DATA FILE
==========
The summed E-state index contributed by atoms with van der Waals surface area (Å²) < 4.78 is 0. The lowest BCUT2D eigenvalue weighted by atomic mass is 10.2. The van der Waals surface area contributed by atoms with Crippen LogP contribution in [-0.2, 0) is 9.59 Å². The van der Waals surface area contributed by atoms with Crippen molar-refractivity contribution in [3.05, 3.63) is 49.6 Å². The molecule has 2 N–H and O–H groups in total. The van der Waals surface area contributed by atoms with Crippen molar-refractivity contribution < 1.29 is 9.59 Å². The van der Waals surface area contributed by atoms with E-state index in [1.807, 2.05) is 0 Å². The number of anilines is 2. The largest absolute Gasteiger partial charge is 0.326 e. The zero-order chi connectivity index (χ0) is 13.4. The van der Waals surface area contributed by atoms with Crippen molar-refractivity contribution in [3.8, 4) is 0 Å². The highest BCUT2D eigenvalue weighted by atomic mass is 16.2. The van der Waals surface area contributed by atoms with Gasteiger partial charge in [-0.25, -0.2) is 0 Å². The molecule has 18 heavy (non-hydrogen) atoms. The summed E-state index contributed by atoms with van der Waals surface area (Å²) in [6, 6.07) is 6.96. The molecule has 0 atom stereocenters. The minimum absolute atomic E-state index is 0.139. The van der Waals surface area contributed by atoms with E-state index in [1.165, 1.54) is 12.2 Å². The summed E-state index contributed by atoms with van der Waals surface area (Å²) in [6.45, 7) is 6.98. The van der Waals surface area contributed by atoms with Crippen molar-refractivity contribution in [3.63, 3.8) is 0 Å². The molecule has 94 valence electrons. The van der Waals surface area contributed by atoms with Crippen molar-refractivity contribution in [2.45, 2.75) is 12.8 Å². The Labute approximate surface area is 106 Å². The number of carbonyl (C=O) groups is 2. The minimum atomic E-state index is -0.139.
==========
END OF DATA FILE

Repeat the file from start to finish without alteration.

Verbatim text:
The summed E-state index contributed by atoms with van der Waals surface area (Å²) < 4.78 is 0. The lowest BCUT2D eigenvalue weighted by atomic mass is 10.2. The van der Waals surface area contributed by atoms with Crippen LogP contribution in [-0.2, 0) is 9.59 Å². The van der Waals surface area contributed by atoms with Crippen molar-refractivity contribution in [3.05, 3.63) is 49.6 Å². The molecule has 2 N–H and O–H groups in total. The van der Waals surface area contributed by atoms with Crippen molar-refractivity contribution < 1.29 is 9.59 Å². The van der Waals surface area contributed by atoms with E-state index in [1.807, 2.05) is 0 Å². The number of anilines is 2. The largest absolute Gasteiger partial charge is 0.326 e. The zero-order chi connectivity index (χ0) is 13.4. The van der Waals surface area contributed by atoms with Crippen molar-refractivity contribution in [3.8, 4) is 0 Å². The highest BCUT2D eigenvalue weighted by atomic mass is 16.2. The van der Waals surface area contributed by atoms with Gasteiger partial charge in [-0.25, -0.2) is 0 Å². The molecule has 18 heavy (non-hydrogen) atoms. The summed E-state index contributed by atoms with van der Waals surface area (Å²) in [6, 6.07) is 6.96. The molecule has 0 atom stereocenters. The minimum absolute atomic E-state index is 0.139. The van der Waals surface area contributed by atoms with E-state index in [1.165, 1.54) is 12.2 Å². The summed E-state index contributed by atoms with van der Waals surface area (Å²) in [6.45, 7) is 6.98. The van der Waals surface area contributed by atoms with Crippen molar-refractivity contribution in [3.63, 3.8) is 0 Å². The molecule has 94 valence electrons. The van der Waals surface area contributed by atoms with Crippen molar-refractivity contribution in [2.45, 2.75) is 12.8 Å². The Labute approximate surface area is 106 Å². The number of carbonyl (C=O) groups is 2. The minimum atomic E-state index is -0.139.